Can you explain what the Total Portfolio Policy Statement entails?
Within our portfolio, all investments are expected to contribute to financial returns and positive impact in varying degrees. So, in the TPPS we detail our long-term financial return targets across asset classes, taking into account risk profiles and impact objectives. We include guidelines for selecting and monitoring investments and managers in line with our impact criteria. The TPPS also sets out the minimum financial return required to support grant-giving activities, the family’s needs and the Group’s operational costs. A specific fossil policy was also in place to guide our divestment from coal, oil, and gas-related industries.
A key milestone for the RS Group was the publication of its Impact Report in 2016, which sought to inspire and empower other potential impact investors in Asia by documenting your process. What effect did that report have?
Our intention with our 2016 Impact Report was to share the story of why and how RS Group has chosen to live its values. In particular, we wanted to show through practical, real-life examples of our own activities that it is possible to be an Asia-based impact investors, and encourage other Asia based-investors to also demand impact-themed investments. This was particularly important, given impact investing was more nascent in Asia compared to impact trends in the US and Europe.
The report was very well received and we received a lot of enquiries from other Asian asset owners wanting to explore a similar approach. However, we also discovered that helping other investors to develop their own thinking and strategy demanded highly hands-on support, which we were not equipped to deliver as a family office.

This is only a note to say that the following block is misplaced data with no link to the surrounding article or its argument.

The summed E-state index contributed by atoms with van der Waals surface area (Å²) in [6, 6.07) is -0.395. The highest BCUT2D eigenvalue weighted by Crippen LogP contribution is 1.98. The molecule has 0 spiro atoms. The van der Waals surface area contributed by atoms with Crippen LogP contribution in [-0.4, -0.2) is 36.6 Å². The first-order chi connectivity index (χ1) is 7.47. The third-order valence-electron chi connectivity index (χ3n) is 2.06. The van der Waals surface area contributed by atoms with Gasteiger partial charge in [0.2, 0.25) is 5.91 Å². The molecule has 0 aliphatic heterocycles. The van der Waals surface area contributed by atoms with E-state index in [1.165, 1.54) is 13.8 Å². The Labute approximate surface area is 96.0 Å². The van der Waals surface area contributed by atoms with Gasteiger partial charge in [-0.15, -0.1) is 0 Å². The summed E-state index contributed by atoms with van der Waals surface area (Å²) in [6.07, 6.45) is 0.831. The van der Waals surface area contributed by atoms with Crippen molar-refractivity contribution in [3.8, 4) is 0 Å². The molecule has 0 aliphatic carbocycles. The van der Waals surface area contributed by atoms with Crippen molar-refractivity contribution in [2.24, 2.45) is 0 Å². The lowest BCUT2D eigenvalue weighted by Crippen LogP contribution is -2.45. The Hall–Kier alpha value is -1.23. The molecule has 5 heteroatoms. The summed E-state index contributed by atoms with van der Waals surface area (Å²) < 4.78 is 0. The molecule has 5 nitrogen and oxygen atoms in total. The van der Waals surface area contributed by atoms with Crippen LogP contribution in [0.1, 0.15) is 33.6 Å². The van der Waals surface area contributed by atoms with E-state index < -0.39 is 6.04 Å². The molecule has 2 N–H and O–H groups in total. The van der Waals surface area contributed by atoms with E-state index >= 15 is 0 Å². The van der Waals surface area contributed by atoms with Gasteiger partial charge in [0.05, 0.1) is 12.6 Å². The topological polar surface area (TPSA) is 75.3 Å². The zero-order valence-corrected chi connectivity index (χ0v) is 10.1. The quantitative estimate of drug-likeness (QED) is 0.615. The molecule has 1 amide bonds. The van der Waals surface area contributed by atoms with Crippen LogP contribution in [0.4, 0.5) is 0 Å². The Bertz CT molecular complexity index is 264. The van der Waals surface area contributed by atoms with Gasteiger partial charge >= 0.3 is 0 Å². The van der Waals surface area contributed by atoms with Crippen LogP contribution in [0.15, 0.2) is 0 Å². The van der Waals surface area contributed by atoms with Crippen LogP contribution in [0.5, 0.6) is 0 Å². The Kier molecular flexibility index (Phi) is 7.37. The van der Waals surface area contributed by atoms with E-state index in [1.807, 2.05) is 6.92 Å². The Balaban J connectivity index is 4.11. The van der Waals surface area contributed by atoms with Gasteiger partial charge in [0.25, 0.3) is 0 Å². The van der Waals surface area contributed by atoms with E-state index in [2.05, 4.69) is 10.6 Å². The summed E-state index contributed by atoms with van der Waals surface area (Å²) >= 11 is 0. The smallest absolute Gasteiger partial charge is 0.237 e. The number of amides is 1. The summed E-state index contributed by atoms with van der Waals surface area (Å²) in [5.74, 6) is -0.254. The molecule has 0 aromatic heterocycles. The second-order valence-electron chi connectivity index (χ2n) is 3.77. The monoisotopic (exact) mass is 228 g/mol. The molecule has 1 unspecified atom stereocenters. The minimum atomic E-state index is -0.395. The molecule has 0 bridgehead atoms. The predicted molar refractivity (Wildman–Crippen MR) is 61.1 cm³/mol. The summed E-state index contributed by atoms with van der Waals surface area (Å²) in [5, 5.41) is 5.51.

Therefore, we looked to incubate a platform that could support asset owners and build advocacy for impact. That’s how the Sustainable Finance Initiative (SFI) came into being in 2018, led by RS Group’s director of investment, Katy Yung, which has helped to create a community of asset owners across Asia looking to build real impact into their portfolio.
And you have done more incubation projects since then?
Yes. After incubating SFI for two years, the organisation became independent. We then shifted our focus to addressing climate change, which we have always had a focus on. However, given the scale and urgency of the climate crisis facing us, we wanted to increase the speed and level of our resource deployment. In particular, we wanted to focus on unleashing the potential of natural capital, which has the second-greatest potential after renewable energy to reduce carbon emissions. However, natural capital is very underfunded in Asia and have yet to achieve a scale enabling larger funders to participate.
In light of this, in 2019/2020 we began collaborating with Convergence Blended Finance, the Canada-based social enterprise, to build a blended-finance window for nature-based solutions in SE Asia. By providing seed capital and supporting efforts to scale solutions, we hope to build a pipeline of natural capital projects to interest other funders, and for natural capital to eventually develop into a full-fledged sector.
RS Group has been on this impact journey for 13 years. Did the family office always see its role as catalysing other institutional capital into impact rather than simply deploying its own capital?
Absolutely. When RS Group started in 2009, there really were not any impact funds in Asia. Most managers were, and still are, based in Europe or the US. So, a big part of our role from the outset was to demonstrate that there are investors in Asia looking to enter this sector.